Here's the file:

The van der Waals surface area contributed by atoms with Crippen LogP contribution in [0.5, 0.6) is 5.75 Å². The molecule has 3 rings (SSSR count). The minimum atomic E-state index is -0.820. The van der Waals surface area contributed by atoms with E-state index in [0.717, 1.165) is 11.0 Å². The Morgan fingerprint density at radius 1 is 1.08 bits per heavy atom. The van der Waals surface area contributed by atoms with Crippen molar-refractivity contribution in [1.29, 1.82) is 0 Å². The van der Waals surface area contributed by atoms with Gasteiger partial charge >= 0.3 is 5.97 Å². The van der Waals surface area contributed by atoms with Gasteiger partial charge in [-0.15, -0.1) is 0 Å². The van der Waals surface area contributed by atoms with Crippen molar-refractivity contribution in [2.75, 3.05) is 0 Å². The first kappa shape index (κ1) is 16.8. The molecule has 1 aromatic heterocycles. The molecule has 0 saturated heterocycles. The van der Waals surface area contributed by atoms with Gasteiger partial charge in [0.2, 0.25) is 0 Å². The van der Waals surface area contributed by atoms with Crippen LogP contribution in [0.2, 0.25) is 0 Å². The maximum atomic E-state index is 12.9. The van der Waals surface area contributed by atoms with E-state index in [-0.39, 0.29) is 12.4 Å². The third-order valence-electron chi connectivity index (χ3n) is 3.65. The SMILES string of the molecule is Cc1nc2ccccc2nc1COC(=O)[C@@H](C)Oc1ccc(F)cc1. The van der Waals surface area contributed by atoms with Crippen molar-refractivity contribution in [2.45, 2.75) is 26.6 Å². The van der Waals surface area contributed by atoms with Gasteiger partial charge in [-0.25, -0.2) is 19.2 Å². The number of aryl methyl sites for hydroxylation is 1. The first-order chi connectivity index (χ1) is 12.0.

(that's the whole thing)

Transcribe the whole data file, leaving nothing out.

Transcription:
The van der Waals surface area contributed by atoms with Crippen LogP contribution in [0.5, 0.6) is 5.75 Å². The molecule has 3 rings (SSSR count). The minimum atomic E-state index is -0.820. The van der Waals surface area contributed by atoms with E-state index in [0.717, 1.165) is 11.0 Å². The Morgan fingerprint density at radius 1 is 1.08 bits per heavy atom. The van der Waals surface area contributed by atoms with Crippen molar-refractivity contribution in [1.29, 1.82) is 0 Å². The van der Waals surface area contributed by atoms with Gasteiger partial charge >= 0.3 is 5.97 Å². The van der Waals surface area contributed by atoms with Gasteiger partial charge in [-0.15, -0.1) is 0 Å². The van der Waals surface area contributed by atoms with Crippen molar-refractivity contribution in [2.75, 3.05) is 0 Å². The first kappa shape index (κ1) is 16.8. The molecule has 1 aromatic heterocycles. The molecule has 0 saturated heterocycles. The van der Waals surface area contributed by atoms with Gasteiger partial charge in [0.2, 0.25) is 0 Å². The van der Waals surface area contributed by atoms with Crippen LogP contribution in [0.2, 0.25) is 0 Å². The maximum atomic E-state index is 12.9. The van der Waals surface area contributed by atoms with E-state index in [-0.39, 0.29) is 12.4 Å². The third-order valence-electron chi connectivity index (χ3n) is 3.65. The SMILES string of the molecule is Cc1nc2ccccc2nc1COC(=O)[C@@H](C)Oc1ccc(F)cc1. The van der Waals surface area contributed by atoms with Crippen molar-refractivity contribution in [2.45, 2.75) is 26.6 Å². The van der Waals surface area contributed by atoms with Gasteiger partial charge in [-0.25, -0.2) is 19.2 Å². The number of aryl methyl sites for hydroxylation is 1. The first-order chi connectivity index (χ1) is 12.0.